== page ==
This post was written by the Asia Centre for the Digital Security and Human Rights Defenders in the Asia-Pacific research project
The internet and digital technologies have revolutionised how changemakers and civil society organisations (CSOs) champion human rights. It has reshaped changemakers’ advocacy strategies and connected them to people worldwide, tearing down barriers with seamless communication. But while these technologies have unlocked massive benefits and opportunities, it has not quite been a digital utopia.
Lurking in the shadows are digital bogeymen threatening the safety and security of human rights defenders. Governments, especially in authoritarian countries, have jumped on the same tech bandwagon and used digital tools to keep a close eye on those pushing for social justice and speaking truth to power. The reveal that states have deployed a sophisticated espionage tool against activists, journalists, and rights advocates has sent shockwaves across the Asia-Pacific in recent years.
In Thailand, authorities have reportedly intercepted communications following the 2014 military takeover and pro-democracy protests in 2020 and 2021. Activists, lawyers, and academics fell prey to the infamous Pegasus spyware. The threat of state surveillance is not confined to the virtual space alone; it is a real-world intimidation tactic, creating an atmosphere of fear.
Aside from surveillance, governments are turning up the heat by slapping strict regulations on online content. In Singapore, legal provisions like those in the Protection from Online Falsehoods and Manipulation Act – with its vague and subjective definitions of key terms – are used to penalise free speech. This has resulted in self-censorship among human rights defenders, turning advocacy into an uphill battle.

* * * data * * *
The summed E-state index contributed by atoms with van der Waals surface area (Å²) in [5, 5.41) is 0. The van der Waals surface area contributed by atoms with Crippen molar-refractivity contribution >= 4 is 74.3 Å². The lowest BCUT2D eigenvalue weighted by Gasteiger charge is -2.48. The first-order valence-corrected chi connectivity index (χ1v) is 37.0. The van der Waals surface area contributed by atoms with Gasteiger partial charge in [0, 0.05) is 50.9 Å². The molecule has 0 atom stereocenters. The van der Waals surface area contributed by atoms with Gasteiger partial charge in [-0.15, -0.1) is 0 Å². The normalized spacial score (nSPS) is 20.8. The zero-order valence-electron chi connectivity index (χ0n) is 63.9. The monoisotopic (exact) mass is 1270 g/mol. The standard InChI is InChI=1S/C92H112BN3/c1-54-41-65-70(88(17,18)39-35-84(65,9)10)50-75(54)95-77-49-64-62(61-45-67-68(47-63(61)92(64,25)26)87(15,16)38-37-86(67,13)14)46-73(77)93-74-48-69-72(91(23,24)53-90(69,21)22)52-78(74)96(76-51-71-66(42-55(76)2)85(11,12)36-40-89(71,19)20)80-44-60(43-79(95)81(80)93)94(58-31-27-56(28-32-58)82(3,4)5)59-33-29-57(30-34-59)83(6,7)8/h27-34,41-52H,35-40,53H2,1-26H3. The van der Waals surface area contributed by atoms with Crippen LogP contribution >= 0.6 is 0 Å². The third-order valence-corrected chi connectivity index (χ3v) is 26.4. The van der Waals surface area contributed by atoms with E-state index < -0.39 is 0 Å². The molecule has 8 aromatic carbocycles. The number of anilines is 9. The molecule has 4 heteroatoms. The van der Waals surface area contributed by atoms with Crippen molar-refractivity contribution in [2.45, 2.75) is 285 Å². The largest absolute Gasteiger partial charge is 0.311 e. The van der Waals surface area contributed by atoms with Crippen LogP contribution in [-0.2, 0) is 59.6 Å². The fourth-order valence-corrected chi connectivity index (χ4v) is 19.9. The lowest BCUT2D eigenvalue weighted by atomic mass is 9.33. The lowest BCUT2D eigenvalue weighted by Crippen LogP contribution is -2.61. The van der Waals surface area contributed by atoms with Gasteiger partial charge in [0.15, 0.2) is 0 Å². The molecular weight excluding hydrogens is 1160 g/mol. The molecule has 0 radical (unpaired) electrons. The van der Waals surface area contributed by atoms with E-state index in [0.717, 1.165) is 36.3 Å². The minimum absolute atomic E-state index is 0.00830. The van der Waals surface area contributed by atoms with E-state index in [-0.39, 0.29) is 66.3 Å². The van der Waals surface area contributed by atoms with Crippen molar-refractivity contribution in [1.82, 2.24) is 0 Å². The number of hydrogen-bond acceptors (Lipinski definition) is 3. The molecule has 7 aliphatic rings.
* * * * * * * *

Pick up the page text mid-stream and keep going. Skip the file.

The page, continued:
And if that were not enough, information warfare tactics like patriotic trolling are muddling online spaces. Indonesian changemakers are reporting online stalking, intimidation, and even digital impersonations, with those from the LGBTQI+ community facing an even greater risk of harassment.
Digital Security for Rights Defenders
In the face of these threats and dangers, changemakers are not sitting still. Human rights defenders (HRDs) and CSOs have been actively producing digital security guides and promoting open and secure technology such as virtual private networks, encrypted password managers, and secure messaging apps as counter-surveillance measures. But the problem is the adoption of these technologies among HRDs: despite their proven effectiveness in increasing digital safety, why is there limited interest and use to adopt these tools?
To learn about the reasons, EngageMedia and the Asia Centre produced a research report to learn from CSOs about their digital security practices and reservations about using digital security tools as a safeguard against digital surveillance.
Here’s what we learned.
HRDs and CSOs conduct security assessments and adopt digital shields to protect themselves against surveillance threats. Some have IT teams on standby, fortifying their digital defences. Unfortunately, not all changemakers can afford this high-tech armour. Resources are scarce—be it human, technical, or financial.
Lack of resources aside, some changemakers are also sceptical about the need to adopt such robust security measures, believing themselves to be sufficiently protected. It is a mix of not fully grasping the digital dangers and a generation gap. Younger changemakers who are typically more tech-savvy understand the threats, but for others, it is like learning a new language.
So what can be done about this situation? A multi-stakeholder approach is crucial for long-term impact. Changemakers take the lead, maximising the tools they have and spreading the importance of digital security among their peers. Collaborating with international NGOs becomes crucial—using their networks to report human rights violations and assist when resources are scarce.
Donors and tech giants have a role to play too. Funders should funnel resources not just for projects, but for changemakers’ digital training too. Tech giants should also collaborate with changemakers to ensure their tools are not only secure but also user-friendly to maximise their use.
Digital security challenges are here to stay. Eliminating these threats might be a pipe dream, but boosting capacity among changemakers is key. Armed with the skills and tools to face the dangers that lurk online, changemakers will be better equipped to continue pushing for their advocacies on the digital battlefield.